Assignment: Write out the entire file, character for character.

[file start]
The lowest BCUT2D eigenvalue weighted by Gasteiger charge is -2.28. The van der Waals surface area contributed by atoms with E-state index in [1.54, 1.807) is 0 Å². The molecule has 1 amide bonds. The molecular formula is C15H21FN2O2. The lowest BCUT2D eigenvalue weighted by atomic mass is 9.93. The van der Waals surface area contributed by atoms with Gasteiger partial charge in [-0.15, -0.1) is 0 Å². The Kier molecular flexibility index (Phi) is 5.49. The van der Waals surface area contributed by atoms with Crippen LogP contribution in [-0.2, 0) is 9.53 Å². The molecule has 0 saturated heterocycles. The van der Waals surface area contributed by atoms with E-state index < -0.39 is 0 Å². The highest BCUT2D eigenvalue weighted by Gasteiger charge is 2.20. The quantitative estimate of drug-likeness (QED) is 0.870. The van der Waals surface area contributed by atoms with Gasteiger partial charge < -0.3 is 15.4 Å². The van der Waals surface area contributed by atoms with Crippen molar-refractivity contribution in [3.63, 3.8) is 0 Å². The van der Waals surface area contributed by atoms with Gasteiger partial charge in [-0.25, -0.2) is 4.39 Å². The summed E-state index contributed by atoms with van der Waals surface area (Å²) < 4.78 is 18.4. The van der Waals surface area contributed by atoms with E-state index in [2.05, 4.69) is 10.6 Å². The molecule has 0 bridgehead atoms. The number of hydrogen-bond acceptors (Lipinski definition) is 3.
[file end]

The lowest BCUT2D eigenvalue weighted by Gasteiger charge is -2.28. The van der Waals surface area contributed by atoms with E-state index in [1.54, 1.807) is 0 Å². The molecule has 1 amide bonds. The molecular formula is C15H21FN2O2. The lowest BCUT2D eigenvalue weighted by atomic mass is 9.93. The van der Waals surface area contributed by atoms with Gasteiger partial charge in [-0.15, -0.1) is 0 Å². The Kier molecular flexibility index (Phi) is 5.49. The van der Waals surface area contributed by atoms with Crippen LogP contribution in [-0.2, 0) is 9.53 Å². The molecule has 0 saturated heterocycles. The van der Waals surface area contributed by atoms with E-state index < -0.39 is 0 Å². The highest BCUT2D eigenvalue weighted by Gasteiger charge is 2.20. The quantitative estimate of drug-likeness (QED) is 0.870. The van der Waals surface area contributed by atoms with Gasteiger partial charge < -0.3 is 15.4 Å². The van der Waals surface area contributed by atoms with Crippen molar-refractivity contribution in [3.63, 3.8) is 0 Å². The van der Waals surface area contributed by atoms with Gasteiger partial charge in [-0.25, -0.2) is 4.39 Å². The summed E-state index contributed by atoms with van der Waals surface area (Å²) < 4.78 is 18.4. The van der Waals surface area contributed by atoms with E-state index in [2.05, 4.69) is 10.6 Å². The molecule has 0 bridgehead atoms. The number of hydrogen-bond acceptors (Lipinski definition) is 3.